This kind of comment is tough for a writer. Being someone who makes a living as a freelancer, I am constantly looking for jobs in various aspects of the writing world. I edit books, transcribe audio, write copy, and work on SEO content for adult education websites, along with various journalism and opinion. If one of my clients were to not actually read my article but just go for the comment below – a rarity – I might not get or keep that particular job. Such is the life.

In the comment, this commenter uses few facts but accuses me of relying on “stale, second-hand sources and make up a story.” Ouch!

Well, as stated in “The Tea Parties”, my article was not about the Philadelphia Tea Party in particular. I merely quoted someone who was there and spoke to a camera (by my best estimates, Herb Denenberg’s YouTube rant was not doctored and is in line with many of his previous quotes in the pages of The Bulletin) as a lead up to the rest of the article.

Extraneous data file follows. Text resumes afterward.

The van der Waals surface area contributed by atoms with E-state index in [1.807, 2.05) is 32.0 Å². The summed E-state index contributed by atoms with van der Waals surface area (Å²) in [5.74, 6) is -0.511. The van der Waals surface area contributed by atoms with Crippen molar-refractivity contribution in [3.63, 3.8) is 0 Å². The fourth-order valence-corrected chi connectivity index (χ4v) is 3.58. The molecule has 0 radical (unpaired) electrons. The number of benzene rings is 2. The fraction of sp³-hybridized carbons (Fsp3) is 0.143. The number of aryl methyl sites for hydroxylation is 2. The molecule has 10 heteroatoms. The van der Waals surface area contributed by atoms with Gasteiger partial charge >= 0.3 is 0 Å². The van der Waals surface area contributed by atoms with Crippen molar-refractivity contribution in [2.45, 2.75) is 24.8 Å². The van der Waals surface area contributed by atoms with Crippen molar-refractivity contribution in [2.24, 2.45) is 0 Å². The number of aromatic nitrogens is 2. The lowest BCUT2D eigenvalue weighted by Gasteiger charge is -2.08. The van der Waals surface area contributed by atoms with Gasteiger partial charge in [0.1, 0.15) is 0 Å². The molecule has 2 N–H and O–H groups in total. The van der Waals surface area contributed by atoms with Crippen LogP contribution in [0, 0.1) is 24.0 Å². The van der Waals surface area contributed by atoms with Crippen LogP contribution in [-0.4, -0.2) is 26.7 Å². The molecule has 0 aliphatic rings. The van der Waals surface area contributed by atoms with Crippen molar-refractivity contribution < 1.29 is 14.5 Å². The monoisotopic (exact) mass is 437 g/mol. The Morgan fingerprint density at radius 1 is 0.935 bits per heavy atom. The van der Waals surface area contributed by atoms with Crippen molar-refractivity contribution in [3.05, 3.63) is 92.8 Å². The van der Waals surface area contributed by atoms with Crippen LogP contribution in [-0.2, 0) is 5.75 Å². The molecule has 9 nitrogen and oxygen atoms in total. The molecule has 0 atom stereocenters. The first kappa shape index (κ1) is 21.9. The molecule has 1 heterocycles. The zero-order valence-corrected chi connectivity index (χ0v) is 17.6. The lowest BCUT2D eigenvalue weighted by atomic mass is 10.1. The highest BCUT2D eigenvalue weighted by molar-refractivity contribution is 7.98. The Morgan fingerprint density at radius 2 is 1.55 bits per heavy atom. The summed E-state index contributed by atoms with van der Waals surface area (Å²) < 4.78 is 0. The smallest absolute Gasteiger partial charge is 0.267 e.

This commenter also accuses me of having too much fun to research my subject matter. On July 4th, yes, that’s true. It was my day off and I did no work on that particular day. I began writing Sunday.

(We have a closed-off block party every year, something I wouldn’t miss, the Phillies were on, and I’m a stone’s throw away from the fireworks.)

Anyway, as the center-left opinion writer at Philly2Philly, my inclination was to write about the Tea Party movement as a whole, because I felt like they came out of nowhere, especially since President Bush is responsible for eight years of overspending and creating a deficit.